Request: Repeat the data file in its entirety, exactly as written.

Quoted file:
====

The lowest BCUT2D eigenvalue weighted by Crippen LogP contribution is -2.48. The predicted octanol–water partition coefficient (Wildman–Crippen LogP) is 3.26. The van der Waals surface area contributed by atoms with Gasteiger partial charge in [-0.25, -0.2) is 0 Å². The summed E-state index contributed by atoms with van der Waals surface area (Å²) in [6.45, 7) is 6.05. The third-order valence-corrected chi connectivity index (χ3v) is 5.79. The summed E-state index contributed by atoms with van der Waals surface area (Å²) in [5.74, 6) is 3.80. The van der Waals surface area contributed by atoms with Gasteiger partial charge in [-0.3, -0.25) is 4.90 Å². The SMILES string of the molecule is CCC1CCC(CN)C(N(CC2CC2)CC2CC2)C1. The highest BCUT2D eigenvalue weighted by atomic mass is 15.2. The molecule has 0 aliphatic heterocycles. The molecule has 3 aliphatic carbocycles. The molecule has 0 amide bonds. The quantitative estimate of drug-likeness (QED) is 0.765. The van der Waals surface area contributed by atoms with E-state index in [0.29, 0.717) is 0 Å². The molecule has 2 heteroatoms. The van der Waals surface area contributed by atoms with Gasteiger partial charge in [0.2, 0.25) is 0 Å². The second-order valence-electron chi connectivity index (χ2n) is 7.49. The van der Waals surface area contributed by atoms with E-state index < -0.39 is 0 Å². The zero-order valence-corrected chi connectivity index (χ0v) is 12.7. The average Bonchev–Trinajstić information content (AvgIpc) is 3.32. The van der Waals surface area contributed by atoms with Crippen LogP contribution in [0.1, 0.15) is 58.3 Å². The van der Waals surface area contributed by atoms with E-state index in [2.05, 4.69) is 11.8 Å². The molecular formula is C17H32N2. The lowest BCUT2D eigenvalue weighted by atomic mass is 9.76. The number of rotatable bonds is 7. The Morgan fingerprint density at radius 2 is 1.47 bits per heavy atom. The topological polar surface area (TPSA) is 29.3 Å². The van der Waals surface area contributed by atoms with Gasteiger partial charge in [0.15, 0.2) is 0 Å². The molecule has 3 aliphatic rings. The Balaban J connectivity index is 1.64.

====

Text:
The lowest BCUT2D eigenvalue weighted by Crippen LogP contribution is -2.48. The predicted octanol–water partition coefficient (Wildman–Crippen LogP) is 3.26. The van der Waals surface area contributed by atoms with Gasteiger partial charge in [-0.25, -0.2) is 0 Å². The summed E-state index contributed by atoms with van der Waals surface area (Å²) in [6.45, 7) is 6.05. The third-order valence-corrected chi connectivity index (χ3v) is 5.79. The summed E-state index contributed by atoms with van der Waals surface area (Å²) in [5.74, 6) is 3.80. The van der Waals surface area contributed by atoms with Gasteiger partial charge in [-0.3, -0.25) is 4.90 Å². The SMILES string of the molecule is CCC1CCC(CN)C(N(CC2CC2)CC2CC2)C1. The highest BCUT2D eigenvalue weighted by atomic mass is 15.2. The molecule has 0 aliphatic heterocycles. The molecule has 3 aliphatic carbocycles. The molecule has 0 amide bonds. The quantitative estimate of drug-likeness (QED) is 0.765. The van der Waals surface area contributed by atoms with E-state index in [0.29, 0.717) is 0 Å². The molecule has 2 heteroatoms. The van der Waals surface area contributed by atoms with Gasteiger partial charge in [0.2, 0.25) is 0 Å². The second-order valence-electron chi connectivity index (χ2n) is 7.49. The van der Waals surface area contributed by atoms with E-state index < -0.39 is 0 Å². The zero-order valence-corrected chi connectivity index (χ0v) is 12.7. The average Bonchev–Trinajstić information content (AvgIpc) is 3.32. The van der Waals surface area contributed by atoms with Crippen LogP contribution in [0.1, 0.15) is 58.3 Å². The van der Waals surface area contributed by atoms with E-state index in [2.05, 4.69) is 11.8 Å². The molecular formula is C17H32N2. The lowest BCUT2D eigenvalue weighted by atomic mass is 9.76. The number of rotatable bonds is 7. The Morgan fingerprint density at radius 2 is 1.47 bits per heavy atom. The topological polar surface area (TPSA) is 29.3 Å². The van der Waals surface area contributed by atoms with Gasteiger partial charge in [0.15, 0.2) is 0 Å². The molecule has 3 aliphatic rings. The Balaban J connectivity index is 1.64.